If you would like to keep your day job and have the minimum of people disgusted by you… then please don’t push your responsibilities onto others… especially if they are your customers.
Lets say that I come into your restaurant one fine spring evening for a my red meat and carbohydrate fix. I’m happy and in a lovely mood so I don’t really get irritated that it takes the waitress an abnormally long time to show up and offer me liquid refreshment. Furthermore, by the time I notice that the same waitress is sitting conversing with (apparent) freinds at the adjacent table, I’m pretty ambivalent because I’ve already got my beverage and buns.
It becomes an issue when the aforementioned staff member breaks her promise to restock the warm rolls “as soon as they get out of the oven”. It doesn’t help the situation when I bite into my previously lovely (if slightly rare) burger and have my taste buds assaulted by a taste so foul and putrid that my eyes begin to water. The multiple unsuccessful attempts to make eye contact with my server to bring this to her attention only increase my annoyance. This also leads me to notice that while there appear to be several hundred wait staff members… there is only one manager visible… and he is working the bar. I am a very sympathetic person so I understand that shit happens. But sympathy runs thin as minutes add up.
Now pay attention kiddies because this is the important part.
You’re dealing with a customer who has had an overall subpar experience in your restaurant but who is nevetheless smiling at you and explaining the situation in a calm and reasonable voice and who has demonstrated much patience as movie time draws closer and closer.
You should not
- Come over to the table and ask in a worried and above all distracted voice what the problem is
- Make a face and say “that’s odd” when I explain to you the stomach turning and unpleasant addition to my burger, as if to say…”You’re obviously lying. Our restaurant would never let that happen”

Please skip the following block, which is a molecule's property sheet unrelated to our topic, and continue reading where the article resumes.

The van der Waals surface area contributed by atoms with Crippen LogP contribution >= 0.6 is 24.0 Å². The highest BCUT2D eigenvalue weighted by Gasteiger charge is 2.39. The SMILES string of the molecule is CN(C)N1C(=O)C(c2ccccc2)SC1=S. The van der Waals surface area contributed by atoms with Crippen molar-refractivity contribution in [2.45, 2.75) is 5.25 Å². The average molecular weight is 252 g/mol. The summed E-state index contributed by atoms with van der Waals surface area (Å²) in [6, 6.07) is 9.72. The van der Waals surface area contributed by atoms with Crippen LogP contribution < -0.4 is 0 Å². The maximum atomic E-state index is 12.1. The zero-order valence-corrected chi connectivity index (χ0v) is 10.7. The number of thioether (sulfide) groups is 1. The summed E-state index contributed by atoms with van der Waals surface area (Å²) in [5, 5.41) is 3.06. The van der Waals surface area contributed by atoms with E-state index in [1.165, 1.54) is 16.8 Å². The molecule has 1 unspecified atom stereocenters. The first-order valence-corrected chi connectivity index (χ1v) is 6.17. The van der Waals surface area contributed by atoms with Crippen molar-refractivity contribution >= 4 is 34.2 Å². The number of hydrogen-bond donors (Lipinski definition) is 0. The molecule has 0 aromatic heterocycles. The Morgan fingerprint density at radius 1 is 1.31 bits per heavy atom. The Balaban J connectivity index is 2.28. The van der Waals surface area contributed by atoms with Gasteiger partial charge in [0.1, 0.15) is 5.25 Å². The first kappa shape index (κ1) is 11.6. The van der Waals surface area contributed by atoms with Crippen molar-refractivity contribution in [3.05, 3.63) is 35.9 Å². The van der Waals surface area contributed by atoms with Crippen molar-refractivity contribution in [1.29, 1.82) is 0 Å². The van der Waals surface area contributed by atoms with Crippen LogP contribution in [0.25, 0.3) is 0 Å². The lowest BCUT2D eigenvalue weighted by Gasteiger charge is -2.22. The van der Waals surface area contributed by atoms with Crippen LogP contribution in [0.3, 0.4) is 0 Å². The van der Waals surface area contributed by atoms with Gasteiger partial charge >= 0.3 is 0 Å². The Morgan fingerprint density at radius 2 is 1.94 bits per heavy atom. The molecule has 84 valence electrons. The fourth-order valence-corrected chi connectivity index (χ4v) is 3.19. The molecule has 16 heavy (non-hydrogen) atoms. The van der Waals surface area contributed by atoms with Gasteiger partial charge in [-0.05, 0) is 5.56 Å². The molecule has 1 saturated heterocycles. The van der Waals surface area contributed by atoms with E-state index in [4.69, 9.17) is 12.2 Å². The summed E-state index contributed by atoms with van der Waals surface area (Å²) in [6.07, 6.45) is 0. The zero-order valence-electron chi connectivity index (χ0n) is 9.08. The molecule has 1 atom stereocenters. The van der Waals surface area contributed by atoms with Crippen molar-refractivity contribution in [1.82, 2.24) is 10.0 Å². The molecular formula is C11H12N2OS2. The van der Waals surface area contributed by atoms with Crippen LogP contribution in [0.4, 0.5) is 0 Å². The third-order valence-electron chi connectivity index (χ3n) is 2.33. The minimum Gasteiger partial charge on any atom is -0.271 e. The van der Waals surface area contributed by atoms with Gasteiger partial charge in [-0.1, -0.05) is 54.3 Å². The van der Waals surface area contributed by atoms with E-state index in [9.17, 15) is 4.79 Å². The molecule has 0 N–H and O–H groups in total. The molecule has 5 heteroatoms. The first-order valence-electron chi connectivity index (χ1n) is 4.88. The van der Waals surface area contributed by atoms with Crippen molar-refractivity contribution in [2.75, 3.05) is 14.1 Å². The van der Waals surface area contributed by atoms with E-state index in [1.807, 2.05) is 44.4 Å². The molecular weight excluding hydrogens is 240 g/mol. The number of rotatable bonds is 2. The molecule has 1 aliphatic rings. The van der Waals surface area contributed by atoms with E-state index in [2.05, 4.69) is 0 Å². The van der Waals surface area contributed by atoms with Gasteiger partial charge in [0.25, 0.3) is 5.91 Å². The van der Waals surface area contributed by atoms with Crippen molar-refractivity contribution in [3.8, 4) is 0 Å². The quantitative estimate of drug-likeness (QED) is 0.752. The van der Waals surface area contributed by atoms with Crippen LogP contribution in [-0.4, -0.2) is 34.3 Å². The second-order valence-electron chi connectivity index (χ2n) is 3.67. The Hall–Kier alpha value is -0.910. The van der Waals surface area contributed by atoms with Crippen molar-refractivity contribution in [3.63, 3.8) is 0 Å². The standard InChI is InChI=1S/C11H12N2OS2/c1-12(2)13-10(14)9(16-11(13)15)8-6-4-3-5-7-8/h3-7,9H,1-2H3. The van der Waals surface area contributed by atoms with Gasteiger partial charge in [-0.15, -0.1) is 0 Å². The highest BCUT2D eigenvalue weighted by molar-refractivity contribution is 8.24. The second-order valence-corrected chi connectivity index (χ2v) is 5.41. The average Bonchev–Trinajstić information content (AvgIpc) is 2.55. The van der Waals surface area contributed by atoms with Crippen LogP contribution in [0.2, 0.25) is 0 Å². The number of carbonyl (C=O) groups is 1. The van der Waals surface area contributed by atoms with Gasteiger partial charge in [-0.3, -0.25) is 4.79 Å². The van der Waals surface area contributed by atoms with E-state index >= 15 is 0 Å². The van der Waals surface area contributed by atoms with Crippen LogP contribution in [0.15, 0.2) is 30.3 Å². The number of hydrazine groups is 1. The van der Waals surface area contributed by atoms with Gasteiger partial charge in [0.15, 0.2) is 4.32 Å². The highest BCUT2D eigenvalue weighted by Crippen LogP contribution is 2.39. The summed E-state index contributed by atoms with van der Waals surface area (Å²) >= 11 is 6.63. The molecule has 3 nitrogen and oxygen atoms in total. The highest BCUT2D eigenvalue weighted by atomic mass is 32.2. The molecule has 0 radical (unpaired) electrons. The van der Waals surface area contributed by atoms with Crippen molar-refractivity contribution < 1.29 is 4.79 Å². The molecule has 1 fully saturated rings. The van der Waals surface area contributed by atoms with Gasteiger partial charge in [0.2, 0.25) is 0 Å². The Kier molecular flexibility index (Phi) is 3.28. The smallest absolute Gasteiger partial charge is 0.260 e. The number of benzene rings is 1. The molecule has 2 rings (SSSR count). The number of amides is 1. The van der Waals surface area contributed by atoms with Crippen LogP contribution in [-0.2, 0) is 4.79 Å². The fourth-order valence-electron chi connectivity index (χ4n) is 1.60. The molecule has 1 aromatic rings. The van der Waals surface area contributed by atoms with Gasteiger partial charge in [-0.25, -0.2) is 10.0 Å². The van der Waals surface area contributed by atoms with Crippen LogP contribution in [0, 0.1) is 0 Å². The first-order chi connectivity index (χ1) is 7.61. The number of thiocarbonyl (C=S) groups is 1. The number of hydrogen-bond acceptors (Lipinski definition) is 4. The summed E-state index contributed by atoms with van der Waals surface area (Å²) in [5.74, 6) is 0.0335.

Practically calling me a liar is bad enough but to act as if it is completely inconceivable when the foul-smelling partially chewed remains are right there on my plate instead of apologizing as if your life depended on it… well that’s just rude.
- Ask what I would like you to do.
Why are you asking me? You’re the manager and I’m the upset customer. Tell me what you will do to make it better and if that is not acceptable… I will let you know. I would like you to do your job and try to make me happy. Thanks.
- When you are told what I would like you to do (pay the bill) hesitate for a good minute with a pained look on your face as if you are about to say no.
This is why you shouldn’t ask that question dear. If you’re not prepared to accept whatever the customer “would like you to do” then don’t even go there. Offer to the pay the tab or replace the food. Otherwise be prepared to smile and accept whatever the customer wishes without batting an eye or have a damn smooth reason for why you can’t/won’t.
- Look as if you are about to cry as you offer a limp handshake and beg us to “come back and see us.”
I don’t know that he ever actually apologized. (not an apology worth remembering anyway) I think he just said “that shouldn’t happen.” I should have let him smell it.
Robots was good even though I completely destroyed a bag of skittles while attempting to open it sending a rainbow (get it??) of artificially flavored pellets all over my lap and the heads of the people below me. Go me! Thanks Jordan for leaving the incident at your initial eyeroll of disbelief (which was priceless by the way). Now you can tell me that I’m being overly dramatic. And I owe you some skittles. 😀